(Reuters) - The United Auto Workers union said on Friday it had made progress on some key issues as it works to try to reach a contract with General Motors Co (GM.N) to resolve a nearly three-week-old strike that has idled 48,000 workers.
The UAW said late Friday it had made “good progress” on health care and the status of temporary workers but still has unresolved issues like “wages, job security, skilled trades and pension.”
Talks will continue over the weekend in an attempt to reach a deal.
The GM strike began Sept. 16 with workers seeking higher pay, greater job security, a bigger share of the leading U.S. automaker’s profit and protection of healthcare benefits.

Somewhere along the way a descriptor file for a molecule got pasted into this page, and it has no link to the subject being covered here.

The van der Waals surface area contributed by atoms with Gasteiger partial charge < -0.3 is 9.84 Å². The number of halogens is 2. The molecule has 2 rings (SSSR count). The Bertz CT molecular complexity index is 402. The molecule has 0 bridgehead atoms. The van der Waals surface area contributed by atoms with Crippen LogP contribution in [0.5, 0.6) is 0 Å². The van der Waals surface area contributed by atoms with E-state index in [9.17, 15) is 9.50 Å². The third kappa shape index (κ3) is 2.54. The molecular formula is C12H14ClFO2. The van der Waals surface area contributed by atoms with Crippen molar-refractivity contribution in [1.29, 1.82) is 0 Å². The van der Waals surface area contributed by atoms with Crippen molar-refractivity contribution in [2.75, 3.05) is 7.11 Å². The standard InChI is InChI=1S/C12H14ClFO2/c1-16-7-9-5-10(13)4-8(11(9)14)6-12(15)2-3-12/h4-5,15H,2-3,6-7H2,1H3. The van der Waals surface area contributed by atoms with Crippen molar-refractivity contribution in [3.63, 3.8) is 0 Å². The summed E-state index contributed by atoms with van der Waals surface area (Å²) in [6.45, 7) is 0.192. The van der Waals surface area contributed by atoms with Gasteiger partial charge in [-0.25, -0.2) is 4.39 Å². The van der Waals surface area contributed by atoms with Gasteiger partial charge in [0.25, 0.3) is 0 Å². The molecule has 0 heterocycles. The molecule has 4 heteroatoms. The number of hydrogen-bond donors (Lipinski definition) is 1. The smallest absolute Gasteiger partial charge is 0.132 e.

Analysts estimate the strike has cost GM over $1 billion, while LMC Automotive estimated on Thursday GM has lost production of 118,000 vehicles through Oct. 2.
Earlier this week, the strike forced GM to halt production at its pickup and transmission plants in Silao, Mexico, resulting in temporary layoffs of 6,000 workers.
Reporting by David Shepardson; Editing by Chris Reese